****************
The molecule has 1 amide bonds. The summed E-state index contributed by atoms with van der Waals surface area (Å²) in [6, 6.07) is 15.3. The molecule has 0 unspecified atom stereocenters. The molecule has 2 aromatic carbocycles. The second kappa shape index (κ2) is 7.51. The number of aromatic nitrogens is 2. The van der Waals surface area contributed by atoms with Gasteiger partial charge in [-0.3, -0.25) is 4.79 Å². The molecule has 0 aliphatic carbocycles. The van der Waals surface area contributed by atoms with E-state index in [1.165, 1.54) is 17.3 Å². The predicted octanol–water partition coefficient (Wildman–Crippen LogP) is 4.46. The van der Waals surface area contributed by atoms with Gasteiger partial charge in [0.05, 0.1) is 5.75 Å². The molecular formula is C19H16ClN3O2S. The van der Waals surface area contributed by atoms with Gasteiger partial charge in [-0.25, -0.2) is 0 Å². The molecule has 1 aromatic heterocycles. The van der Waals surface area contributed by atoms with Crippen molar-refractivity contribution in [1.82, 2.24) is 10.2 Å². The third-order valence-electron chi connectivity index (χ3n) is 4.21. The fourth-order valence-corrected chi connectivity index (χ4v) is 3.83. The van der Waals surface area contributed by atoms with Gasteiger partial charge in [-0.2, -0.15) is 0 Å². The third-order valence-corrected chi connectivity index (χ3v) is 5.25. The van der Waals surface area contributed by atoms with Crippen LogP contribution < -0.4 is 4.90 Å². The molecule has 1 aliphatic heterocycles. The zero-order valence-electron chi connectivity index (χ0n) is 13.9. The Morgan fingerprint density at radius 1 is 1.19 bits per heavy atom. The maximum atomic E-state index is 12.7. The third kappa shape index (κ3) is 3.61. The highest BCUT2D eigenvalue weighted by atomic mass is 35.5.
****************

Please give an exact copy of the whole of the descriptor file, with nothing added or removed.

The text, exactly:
The molecule has 1 amide bonds. The summed E-state index contributed by atoms with van der Waals surface area (Å²) in [6, 6.07) is 15.3. The molecule has 0 unspecified atom stereocenters. The molecule has 2 aromatic carbocycles. The second kappa shape index (κ2) is 7.51. The number of aromatic nitrogens is 2. The van der Waals surface area contributed by atoms with Gasteiger partial charge in [-0.3, -0.25) is 4.79 Å². The molecule has 0 aliphatic carbocycles. The van der Waals surface area contributed by atoms with E-state index in [1.165, 1.54) is 17.3 Å². The predicted octanol–water partition coefficient (Wildman–Crippen LogP) is 4.46. The van der Waals surface area contributed by atoms with Gasteiger partial charge in [0.05, 0.1) is 5.75 Å². The molecular formula is C19H16ClN3O2S. The van der Waals surface area contributed by atoms with Gasteiger partial charge in [-0.25, -0.2) is 0 Å². The molecule has 1 aromatic heterocycles. The van der Waals surface area contributed by atoms with Crippen molar-refractivity contribution in [1.82, 2.24) is 10.2 Å². The third-order valence-electron chi connectivity index (χ3n) is 4.21. The fourth-order valence-corrected chi connectivity index (χ4v) is 3.83. The van der Waals surface area contributed by atoms with Gasteiger partial charge in [-0.2, -0.15) is 0 Å². The third-order valence-corrected chi connectivity index (χ3v) is 5.25. The van der Waals surface area contributed by atoms with Crippen LogP contribution < -0.4 is 4.90 Å². The molecule has 1 aliphatic heterocycles. The zero-order valence-electron chi connectivity index (χ0n) is 13.9. The Morgan fingerprint density at radius 1 is 1.19 bits per heavy atom. The maximum atomic E-state index is 12.7. The third kappa shape index (κ3) is 3.61. The highest BCUT2D eigenvalue weighted by atomic mass is 35.5.